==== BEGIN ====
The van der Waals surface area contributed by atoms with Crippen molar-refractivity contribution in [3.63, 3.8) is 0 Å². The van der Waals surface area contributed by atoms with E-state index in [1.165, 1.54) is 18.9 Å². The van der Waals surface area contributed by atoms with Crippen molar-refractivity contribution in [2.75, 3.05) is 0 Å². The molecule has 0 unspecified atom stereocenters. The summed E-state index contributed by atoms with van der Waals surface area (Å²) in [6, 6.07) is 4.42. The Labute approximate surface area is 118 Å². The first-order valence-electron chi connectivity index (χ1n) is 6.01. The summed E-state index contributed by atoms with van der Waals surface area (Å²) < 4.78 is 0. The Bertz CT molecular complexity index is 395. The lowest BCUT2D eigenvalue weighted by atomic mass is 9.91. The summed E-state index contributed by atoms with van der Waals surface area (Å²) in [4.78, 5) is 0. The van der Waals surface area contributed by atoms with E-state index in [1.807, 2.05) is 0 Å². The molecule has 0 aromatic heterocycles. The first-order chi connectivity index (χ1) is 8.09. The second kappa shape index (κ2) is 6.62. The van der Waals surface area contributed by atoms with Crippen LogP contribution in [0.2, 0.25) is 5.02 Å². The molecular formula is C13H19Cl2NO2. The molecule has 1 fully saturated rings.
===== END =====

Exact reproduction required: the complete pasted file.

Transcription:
The van der Waals surface area contributed by atoms with Crippen molar-refractivity contribution in [3.63, 3.8) is 0 Å². The van der Waals surface area contributed by atoms with E-state index in [1.165, 1.54) is 18.9 Å². The van der Waals surface area contributed by atoms with Crippen molar-refractivity contribution in [2.75, 3.05) is 0 Å². The molecule has 0 unspecified atom stereocenters. The summed E-state index contributed by atoms with van der Waals surface area (Å²) in [6, 6.07) is 4.42. The Labute approximate surface area is 118 Å². The first-order valence-electron chi connectivity index (χ1n) is 6.01. The summed E-state index contributed by atoms with van der Waals surface area (Å²) < 4.78 is 0. The Bertz CT molecular complexity index is 395. The lowest BCUT2D eigenvalue weighted by atomic mass is 9.91. The summed E-state index contributed by atoms with van der Waals surface area (Å²) in [4.78, 5) is 0. The van der Waals surface area contributed by atoms with E-state index in [1.807, 2.05) is 0 Å². The molecule has 0 aromatic heterocycles. The first-order chi connectivity index (χ1) is 8.09. The second kappa shape index (κ2) is 6.62. The van der Waals surface area contributed by atoms with Crippen LogP contribution in [0.2, 0.25) is 5.02 Å². The molecular formula is C13H19Cl2NO2. The molecule has 1 fully saturated rings.